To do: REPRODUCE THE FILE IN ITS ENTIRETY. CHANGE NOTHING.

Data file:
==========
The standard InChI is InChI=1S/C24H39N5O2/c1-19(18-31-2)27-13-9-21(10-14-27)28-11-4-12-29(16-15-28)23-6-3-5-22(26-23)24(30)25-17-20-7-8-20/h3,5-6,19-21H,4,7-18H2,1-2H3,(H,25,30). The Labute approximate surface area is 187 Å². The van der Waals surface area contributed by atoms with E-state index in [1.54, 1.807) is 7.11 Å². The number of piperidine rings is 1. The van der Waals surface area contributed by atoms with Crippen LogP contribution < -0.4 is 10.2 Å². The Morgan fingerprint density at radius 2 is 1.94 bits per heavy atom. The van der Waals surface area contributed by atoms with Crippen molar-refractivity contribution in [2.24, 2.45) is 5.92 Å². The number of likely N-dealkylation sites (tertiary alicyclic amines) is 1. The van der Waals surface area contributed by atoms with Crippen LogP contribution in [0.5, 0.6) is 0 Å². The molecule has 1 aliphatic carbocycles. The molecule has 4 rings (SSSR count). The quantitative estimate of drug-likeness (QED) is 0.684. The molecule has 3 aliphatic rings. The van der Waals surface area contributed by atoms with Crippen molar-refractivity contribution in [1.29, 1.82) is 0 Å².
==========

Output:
The standard InChI is InChI=1S/C24H39N5O2/c1-19(18-31-2)27-13-9-21(10-14-27)28-11-4-12-29(16-15-28)23-6-3-5-22(26-23)24(30)25-17-20-7-8-20/h3,5-6,19-21H,4,7-18H2,1-2H3,(H,25,30). The Labute approximate surface area is 187 Å². The van der Waals surface area contributed by atoms with E-state index in [1.54, 1.807) is 7.11 Å². The number of piperidine rings is 1. The van der Waals surface area contributed by atoms with Crippen LogP contribution < -0.4 is 10.2 Å². The Morgan fingerprint density at radius 2 is 1.94 bits per heavy atom. The van der Waals surface area contributed by atoms with Crippen molar-refractivity contribution in [2.24, 2.45) is 5.92 Å². The number of likely N-dealkylation sites (tertiary alicyclic amines) is 1. The van der Waals surface area contributed by atoms with Crippen LogP contribution in [0.5, 0.6) is 0 Å². The molecule has 1 aliphatic carbocycles. The molecule has 4 rings (SSSR count). The quantitative estimate of drug-likeness (QED) is 0.684. The molecule has 3 aliphatic rings. The van der Waals surface area contributed by atoms with Crippen molar-refractivity contribution in [1.29, 1.82) is 0 Å².